A business or financial analysis technique that seeks to understand behavior by using complex mathematical and statistical modeling, measurement and research. By assigning a numerical value to variables, quantitative analysts try to replicate reality mathematically.
Quantitative analysis can be done for a number of reasons such as measurement, performance evaluation or valuation of a financial instrument. It can also be used to predict real world events such as changes in a share price.
In broad terms, quantitative analysis is simply a way of measuring things. Examples of quantitative analysis include everything from simple financial ratios such as earnings per share, to something as complicated as discounted cash flow, or option pricing.
Although quantitative analysis is a powerful tool for evaluating investments, it rarely tells a complete story without the help of its opposite - qualitative analysis. In financial circles, quantitative analysts are affectionately referred to as "quants", "quant jockeys" or "rocket scientists.
A government monetary policy occasionally used to increase the money supply by buying government securities or other securities from the market. Quantitative easing increases the money supply by flooding financial institutions with capital, in an effort to promote increased lending and liquidity.
Central banks tend to use quantitative easing when interest rates have already been lowered to near 0% levels and have failed to produce the desired effect. The major risk of quantitative easing is that, although more money is floating around, there is still a fixed amount of goods for sale. This will eventually lead to higher prices or inflation.
Quantitative Easing 2 – QE2
The second round of the Federal Reserve's monetary policy used to stimulate the U.S. economy following the recession that began in 2007/08. QE2 was initiated in the fourth quarter of 2010 in order to jump-start the sluggish economic recovery. The Federal Reserve announced plans to buy $600 billion in long-term Treasuries, in addition to the reinvestment of an additional $250 billion to $300 billion in Treasuries from earlier proceeds from mortgage-backed securities. This, in theory, would push yields on Treasuries and bonds down, creating a surge in investment and consumption expenditures.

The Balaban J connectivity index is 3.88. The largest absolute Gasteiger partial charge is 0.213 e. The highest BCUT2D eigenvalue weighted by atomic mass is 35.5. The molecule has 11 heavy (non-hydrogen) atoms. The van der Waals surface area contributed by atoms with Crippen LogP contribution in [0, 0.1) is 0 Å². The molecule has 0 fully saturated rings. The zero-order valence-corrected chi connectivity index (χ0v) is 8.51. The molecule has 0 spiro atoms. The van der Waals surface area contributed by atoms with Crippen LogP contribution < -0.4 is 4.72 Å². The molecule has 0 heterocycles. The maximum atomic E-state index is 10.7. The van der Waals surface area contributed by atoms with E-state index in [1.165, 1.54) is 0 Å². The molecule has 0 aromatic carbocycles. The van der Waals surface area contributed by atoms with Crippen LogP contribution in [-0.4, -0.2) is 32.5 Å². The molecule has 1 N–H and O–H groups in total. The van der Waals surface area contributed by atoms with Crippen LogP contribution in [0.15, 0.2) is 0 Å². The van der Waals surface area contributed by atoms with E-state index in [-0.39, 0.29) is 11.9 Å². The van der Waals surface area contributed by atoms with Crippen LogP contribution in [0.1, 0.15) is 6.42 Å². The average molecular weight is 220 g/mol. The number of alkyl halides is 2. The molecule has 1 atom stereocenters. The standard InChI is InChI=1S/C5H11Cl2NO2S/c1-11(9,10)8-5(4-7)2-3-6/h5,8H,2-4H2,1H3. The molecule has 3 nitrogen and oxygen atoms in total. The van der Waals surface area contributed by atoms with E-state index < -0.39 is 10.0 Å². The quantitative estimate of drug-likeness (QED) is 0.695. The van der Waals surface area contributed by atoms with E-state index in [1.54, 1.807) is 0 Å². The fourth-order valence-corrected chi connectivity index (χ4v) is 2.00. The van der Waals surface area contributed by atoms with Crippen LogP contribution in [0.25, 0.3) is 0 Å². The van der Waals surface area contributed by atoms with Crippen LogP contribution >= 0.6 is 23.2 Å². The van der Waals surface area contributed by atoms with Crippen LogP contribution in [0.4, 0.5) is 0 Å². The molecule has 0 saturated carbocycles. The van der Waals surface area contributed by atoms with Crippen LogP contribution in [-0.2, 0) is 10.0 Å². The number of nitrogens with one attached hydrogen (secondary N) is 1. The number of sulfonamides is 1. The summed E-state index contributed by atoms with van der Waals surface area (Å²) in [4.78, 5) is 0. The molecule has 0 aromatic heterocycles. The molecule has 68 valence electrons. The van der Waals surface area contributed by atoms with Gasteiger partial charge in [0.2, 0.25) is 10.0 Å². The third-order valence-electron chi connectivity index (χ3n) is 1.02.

Quantitative easing was intended to stimulate an economy through a central bank's purchase of government bonds or other financial assets. Often, central banks use quantitative easing when interest rates are already zero bound, or at near 0% levels. This type of monetary policy increases the money supply and typically raises the risk of inflation. Quantitative easing is not specific to the U.S., however, and is used in a variety of forms by other major central banks.
Trading strategies based on quantitative analysis which rely on mathematical computations and number crunching to identify trading opportunities. Price and volume are two of the more common data inputs used in quantitative analysis as the main inputs to mathematical models. As quantitative trading is generally used by financial institutions and hedge funds, the transactions are usually large in size and may involve the purchase and sale of hundreds of thousands of shares and other securities. However, quantitative trading is also commonly used by individual investors.
Quantitative trading techniques include high-frequency trading, algorithmic trading and statistical arbitrage. These techniques are believed to contribute to increased market volatility because of the rapid-fire nature of their trading and extremely short investment horizon. Many individual investors are more familiar with quantitative tools such as moving averages and oscillators.
A term used in economics to describe the total amount of goods or services that are demanded at any given point in time. The quantity demanded depends on the price of a good or service in the marketplace, regardless of whether that market is in equilibrium. The quantity demanded is determined at any given point along a demand curve in a price vs. quantity plane.
When a given quantity of a good or service is demanded, as determined by its price, it will then impact the amount of goods or services that will be purchased. The degree to which the quantity demanded changes with respect to price is called elasticity of demand.